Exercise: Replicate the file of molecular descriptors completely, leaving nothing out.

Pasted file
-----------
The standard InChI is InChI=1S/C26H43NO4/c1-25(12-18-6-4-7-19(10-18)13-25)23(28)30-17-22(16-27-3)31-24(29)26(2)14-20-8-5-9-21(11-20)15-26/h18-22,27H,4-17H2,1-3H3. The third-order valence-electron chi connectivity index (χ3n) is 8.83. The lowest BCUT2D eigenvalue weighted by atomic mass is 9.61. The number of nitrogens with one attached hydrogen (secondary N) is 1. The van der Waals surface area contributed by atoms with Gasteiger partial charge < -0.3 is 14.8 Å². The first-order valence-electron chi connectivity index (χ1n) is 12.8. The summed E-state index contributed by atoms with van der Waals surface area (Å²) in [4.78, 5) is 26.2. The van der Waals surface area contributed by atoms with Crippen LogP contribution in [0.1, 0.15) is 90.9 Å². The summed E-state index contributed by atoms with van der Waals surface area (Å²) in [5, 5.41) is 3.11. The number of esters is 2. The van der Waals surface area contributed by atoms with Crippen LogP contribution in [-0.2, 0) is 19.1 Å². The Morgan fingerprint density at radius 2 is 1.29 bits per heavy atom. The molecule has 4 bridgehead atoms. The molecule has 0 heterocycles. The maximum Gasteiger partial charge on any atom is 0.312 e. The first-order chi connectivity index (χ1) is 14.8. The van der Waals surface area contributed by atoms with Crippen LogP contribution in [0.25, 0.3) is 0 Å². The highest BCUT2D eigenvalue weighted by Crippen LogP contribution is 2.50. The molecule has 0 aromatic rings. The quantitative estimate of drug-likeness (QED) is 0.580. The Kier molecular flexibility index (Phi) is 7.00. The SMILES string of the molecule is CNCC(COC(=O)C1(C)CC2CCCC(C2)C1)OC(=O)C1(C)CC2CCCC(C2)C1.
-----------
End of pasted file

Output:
The standard InChI is InChI=1S/C26H43NO4/c1-25(12-18-6-4-7-19(10-18)13-25)23(28)30-17-22(16-27-3)31-24(29)26(2)14-20-8-5-9-21(11-20)15-26/h18-22,27H,4-17H2,1-3H3. The third-order valence-electron chi connectivity index (χ3n) is 8.83. The lowest BCUT2D eigenvalue weighted by atomic mass is 9.61. The number of nitrogens with one attached hydrogen (secondary N) is 1. The van der Waals surface area contributed by atoms with Gasteiger partial charge < -0.3 is 14.8 Å². The first-order valence-electron chi connectivity index (χ1n) is 12.8. The summed E-state index contributed by atoms with van der Waals surface area (Å²) in [4.78, 5) is 26.2. The van der Waals surface area contributed by atoms with Crippen LogP contribution in [0.1, 0.15) is 90.9 Å². The summed E-state index contributed by atoms with van der Waals surface area (Å²) in [5, 5.41) is 3.11. The number of esters is 2. The van der Waals surface area contributed by atoms with Crippen LogP contribution in [-0.2, 0) is 19.1 Å². The Morgan fingerprint density at radius 2 is 1.29 bits per heavy atom. The molecule has 4 bridgehead atoms. The molecule has 0 heterocycles. The maximum Gasteiger partial charge on any atom is 0.312 e. The first-order chi connectivity index (χ1) is 14.8. The van der Waals surface area contributed by atoms with Crippen LogP contribution in [0.25, 0.3) is 0 Å². The highest BCUT2D eigenvalue weighted by Crippen LogP contribution is 2.50. The molecule has 0 aromatic rings. The quantitative estimate of drug-likeness (QED) is 0.580. The Kier molecular flexibility index (Phi) is 7.00. The SMILES string of the molecule is CNCC(COC(=O)C1(C)CC2CCCC(C2)C1)OC(=O)C1(C)CC2CCCC(C2)C1.